First European-Native American Contact Summary

  • Last updated on November 11, 2022

As Thule Inuit culture spread eastward across the Arctic and as Norse settlers established themselves in Greenland, Native Americans for the first time met, traded, and then clashed with Europeans.

Summary of Event

In the latter part of the first millennium, Neo-Eskimos, or Inuit, as they called themselves, spread rapidly from northern Alaska across the Arctic to Greenland Greenland;Inuit and . Innovative Thule culture Inuit were much better adapted to Arctic conditions than their Dorset culture predecessors. Dorset Inuit depended on heavy spears when hunting and hand-pulled their sleds. Thule Inuit developed one form of the bow and arrow and various sizes of stone-pointed harpoons, and they had dogs pull their sleds. To pursue large whales in open waters, Thule Inuit created umiaks, open skin boats holding a crew of eight, and used one-person kayaks to hunt smaller sea mammals that also were pursued by the Dorset. [kw]First European-Native American Contact (11th-12th centuries) [kw]European-Native American Contact, First (11th-12th centuries) [kw]Native American Contact, First European- (11th-12th centuries) Inuit, Thule Native Americans, European contact with Greenland;11th-12th cent.: First European-Native American Contact[1420] North America;11th-12th cent.: First European-Native American Contact[1420] Expansion and land acquisition;11th-12th cent.: First European-Native American Contact[1420] Exploration and discovery;11th-12th cent.: First European-Native American Contact[1420] Erik the Red Leif Eriksson Thorvald Eriksson Thorfinn Karlsefni

Use of kayaks and umiaks in summer and dog sleds in winter permitted Inuit hunters to travel rapidly. Taking advantage of climatic warming from the ninth to the twelfth century that provided open water in the Arctic, Thule Inuit followed whales across the northern coast of Canada, probably reaching northwest Greenland around 1000. Travel by sea;Thule Inuit

Although Greenland is the world’s largest island, only one-sixth of the land is open. Most terrain is covered by an enormous ice cap, thousands of feet deep, with many associated glaciers. The only ice-free areas are along the mountainous coasts. Smaller islands are numerous, and long fjords run far inland. The Inuit preferred to locate on the headlands, islands, and sea ice outside the fjords. Whales, seals, and other marine animals abounded there, providing food and clothing. Caribou hunts drew the Inuit inland during warm weather, but they distrusted the fjords, where even in winter the ice was treacherous. Moving south along the west coast, the Thule Inuit met another group of migrants who had arrived in Greenland at approximately the same time.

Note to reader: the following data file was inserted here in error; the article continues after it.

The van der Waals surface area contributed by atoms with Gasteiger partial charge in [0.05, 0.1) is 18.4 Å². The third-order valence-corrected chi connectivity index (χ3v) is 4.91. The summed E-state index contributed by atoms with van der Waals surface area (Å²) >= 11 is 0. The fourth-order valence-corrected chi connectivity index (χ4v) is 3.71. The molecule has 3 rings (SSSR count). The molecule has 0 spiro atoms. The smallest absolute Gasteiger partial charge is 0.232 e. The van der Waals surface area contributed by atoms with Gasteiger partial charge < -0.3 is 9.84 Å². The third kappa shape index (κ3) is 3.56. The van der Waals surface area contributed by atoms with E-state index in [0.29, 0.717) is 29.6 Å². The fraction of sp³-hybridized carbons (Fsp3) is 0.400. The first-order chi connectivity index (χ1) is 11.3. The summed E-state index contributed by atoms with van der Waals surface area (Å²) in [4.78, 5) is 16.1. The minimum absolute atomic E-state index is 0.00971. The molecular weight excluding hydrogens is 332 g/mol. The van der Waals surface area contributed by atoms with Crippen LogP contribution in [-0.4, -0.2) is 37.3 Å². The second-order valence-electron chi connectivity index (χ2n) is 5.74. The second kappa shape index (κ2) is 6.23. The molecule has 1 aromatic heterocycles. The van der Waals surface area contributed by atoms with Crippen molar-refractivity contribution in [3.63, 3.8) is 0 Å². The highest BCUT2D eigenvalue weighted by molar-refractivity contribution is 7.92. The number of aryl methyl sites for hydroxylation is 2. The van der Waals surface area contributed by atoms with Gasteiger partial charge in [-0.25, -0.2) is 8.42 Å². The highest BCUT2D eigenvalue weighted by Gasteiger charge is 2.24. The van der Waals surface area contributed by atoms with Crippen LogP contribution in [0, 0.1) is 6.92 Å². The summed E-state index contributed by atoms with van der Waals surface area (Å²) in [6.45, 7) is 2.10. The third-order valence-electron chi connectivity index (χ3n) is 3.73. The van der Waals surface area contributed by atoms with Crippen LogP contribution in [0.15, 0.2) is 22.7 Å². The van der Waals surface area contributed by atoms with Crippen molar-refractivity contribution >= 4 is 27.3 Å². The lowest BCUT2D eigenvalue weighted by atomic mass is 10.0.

Erik the Red Erik the Red (Erik Thorvaldson) was the first Norseman to explore Greenland. Born in Norway, he had come to Iceland as a teenager when his father was exiled for manslaughter. Erik himself was banished from Iceland for three years in 982 for a similar crime and decided to sail west and explore land sighted earlier by a ship driven off course in a storm. Unable to approach the forbidding east coast of Greenland, Erik sailed around the southern tip of the island and discovered deep fjords with lush grass meadows at their head. Erik selected for settlement an area of southwest Greenland in which the ice cap is more than 100 miles (161 kilometers) from the coast and the climate is less harsh than elsewhere on the island. It was the only part of the island where farming was possible. During the three years that Erik and his party explored the west coast, they met no other people, though they did find evidence of previous occupants, probably Dorset Inuit. Greenland;Norse settlement of